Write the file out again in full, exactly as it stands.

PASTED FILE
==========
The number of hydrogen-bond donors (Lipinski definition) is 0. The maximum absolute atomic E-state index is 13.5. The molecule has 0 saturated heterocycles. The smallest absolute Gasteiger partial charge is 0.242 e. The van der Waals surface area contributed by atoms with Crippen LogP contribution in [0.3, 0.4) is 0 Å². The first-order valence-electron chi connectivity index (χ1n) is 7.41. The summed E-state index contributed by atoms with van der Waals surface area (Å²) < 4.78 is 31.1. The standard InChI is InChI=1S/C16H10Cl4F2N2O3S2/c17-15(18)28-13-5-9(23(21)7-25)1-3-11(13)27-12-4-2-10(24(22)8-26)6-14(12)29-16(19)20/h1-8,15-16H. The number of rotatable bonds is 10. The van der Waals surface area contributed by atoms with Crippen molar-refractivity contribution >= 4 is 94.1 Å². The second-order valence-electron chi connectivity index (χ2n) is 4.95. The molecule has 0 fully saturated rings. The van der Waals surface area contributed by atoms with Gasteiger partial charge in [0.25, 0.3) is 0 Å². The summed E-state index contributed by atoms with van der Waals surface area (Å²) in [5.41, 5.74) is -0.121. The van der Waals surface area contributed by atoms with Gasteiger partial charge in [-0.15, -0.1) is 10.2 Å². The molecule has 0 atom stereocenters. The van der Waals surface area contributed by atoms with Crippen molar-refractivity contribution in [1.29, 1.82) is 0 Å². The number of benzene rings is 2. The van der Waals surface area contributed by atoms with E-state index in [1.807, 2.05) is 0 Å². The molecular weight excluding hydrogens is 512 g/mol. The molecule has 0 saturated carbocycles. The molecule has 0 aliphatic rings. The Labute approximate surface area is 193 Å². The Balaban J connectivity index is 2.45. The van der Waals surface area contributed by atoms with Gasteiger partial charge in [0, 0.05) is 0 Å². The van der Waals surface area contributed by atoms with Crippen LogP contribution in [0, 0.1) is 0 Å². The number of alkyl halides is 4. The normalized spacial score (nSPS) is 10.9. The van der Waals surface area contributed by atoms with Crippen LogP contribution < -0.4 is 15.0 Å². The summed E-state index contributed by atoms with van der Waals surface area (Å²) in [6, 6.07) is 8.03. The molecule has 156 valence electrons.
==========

The number of hydrogen-bond donors (Lipinski definition) is 0. The maximum absolute atomic E-state index is 13.5. The molecule has 0 saturated heterocycles. The smallest absolute Gasteiger partial charge is 0.242 e. The van der Waals surface area contributed by atoms with Crippen LogP contribution in [0.3, 0.4) is 0 Å². The first-order valence-electron chi connectivity index (χ1n) is 7.41. The summed E-state index contributed by atoms with van der Waals surface area (Å²) < 4.78 is 31.1. The standard InChI is InChI=1S/C16H10Cl4F2N2O3S2/c17-15(18)28-13-5-9(23(21)7-25)1-3-11(13)27-12-4-2-10(24(22)8-26)6-14(12)29-16(19)20/h1-8,15-16H. The number of rotatable bonds is 10. The van der Waals surface area contributed by atoms with Crippen molar-refractivity contribution >= 4 is 94.1 Å². The second-order valence-electron chi connectivity index (χ2n) is 4.95. The molecule has 0 fully saturated rings. The van der Waals surface area contributed by atoms with Gasteiger partial charge in [0.25, 0.3) is 0 Å². The summed E-state index contributed by atoms with van der Waals surface area (Å²) in [5.41, 5.74) is -0.121. The van der Waals surface area contributed by atoms with Gasteiger partial charge in [-0.15, -0.1) is 10.2 Å². The molecule has 0 atom stereocenters. The van der Waals surface area contributed by atoms with Crippen molar-refractivity contribution in [1.29, 1.82) is 0 Å². The number of benzene rings is 2. The van der Waals surface area contributed by atoms with E-state index in [1.807, 2.05) is 0 Å². The molecular weight excluding hydrogens is 512 g/mol. The molecule has 0 saturated carbocycles. The molecule has 0 aliphatic rings. The Labute approximate surface area is 193 Å². The Balaban J connectivity index is 2.45. The van der Waals surface area contributed by atoms with Gasteiger partial charge in [0, 0.05) is 0 Å². The van der Waals surface area contributed by atoms with Crippen LogP contribution in [0, 0.1) is 0 Å². The number of alkyl halides is 4. The normalized spacial score (nSPS) is 10.9. The van der Waals surface area contributed by atoms with Crippen LogP contribution < -0.4 is 15.0 Å². The summed E-state index contributed by atoms with van der Waals surface area (Å²) in [6, 6.07) is 8.03. The molecule has 156 valence electrons.